Fred Hutchinson Cancer Research Center, GSK to jointly develop muscular dystrophy therapeutics

10th December 2012 (Last Updated December 10th, 2012 18:30)

Fred Hutchinson Cancer Research Center has partnered with GlaxoSmithKline (GSK) to jointly develop muscular dystrophy therapeutics.

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Fred Hutchinson Cancer Research Center has partnered with GlaxoSmithKline (GSK) to jointly develop muscular dystrophy therapeutics.

The collaboration, which represents the participation of the first US institution in GSK's Discovery Partnership with Academia (DPAc) programme, will focus on developing medicines that reverse facioscapulohumeral muscular dystrophy (FSHD) by suppressing the protein that is wrongly expressed by the DUX4 gene in FSHD patients.

Stephen Tapscott, MD, PhD, a member of the Fred Hutch Human Biology Division, will lead the Fred Hutch work in the GSK collaboration.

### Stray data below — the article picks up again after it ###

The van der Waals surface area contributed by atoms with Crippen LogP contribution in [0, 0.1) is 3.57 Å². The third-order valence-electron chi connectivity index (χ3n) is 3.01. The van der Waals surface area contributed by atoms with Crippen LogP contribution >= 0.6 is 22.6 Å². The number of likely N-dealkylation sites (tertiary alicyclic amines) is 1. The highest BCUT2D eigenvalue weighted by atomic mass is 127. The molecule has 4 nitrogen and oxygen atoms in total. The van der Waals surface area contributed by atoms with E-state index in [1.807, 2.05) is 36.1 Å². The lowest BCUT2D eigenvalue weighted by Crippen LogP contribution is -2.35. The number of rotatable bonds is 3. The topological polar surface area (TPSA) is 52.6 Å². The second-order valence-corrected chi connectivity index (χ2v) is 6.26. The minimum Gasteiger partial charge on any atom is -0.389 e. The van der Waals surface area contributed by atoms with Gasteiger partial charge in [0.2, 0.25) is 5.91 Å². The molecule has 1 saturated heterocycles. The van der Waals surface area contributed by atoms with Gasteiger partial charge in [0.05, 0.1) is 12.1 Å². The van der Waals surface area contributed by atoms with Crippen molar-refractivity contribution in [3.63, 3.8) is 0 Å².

GSK DPAc global head Pearl Huang said that the combination of GSK's drug-discovery expertise with the in-depth disease knowledge of academic groups could lead to the discovery and development of new medicines.

"We're excited to be expanding our academic programme in North America and are looking forward to working closely with scientists like Dr. Tapscott, whose deep understanding of disease biology will complement our own work in this field,"

FSHD genetic and disease mechanism research carried out at Fred Hutchinson Cancer Research Center forms the basis for the alliance, under which both companies will work together to develop the novel therapeutics.

The financial terms of the alliance have not been revealed.

The discoveries made by the Fred Hutchinson team so far could also prove useful in developing cancer immunotherapies, as the researchers identified that DUX4 regulates cancer/testis antigens.

Fred Hutch industry relations and technology transfer vice president Ulrich Mueller said, "We're looking for more creative academic-industry partnerships like this one between Fred Hutch and GSK."


Image: Fred Hutchinson Cancer Research Center is the first US institution to participate in GSK's academic-industry partnership programme. Photo: Maxwell Hamilton.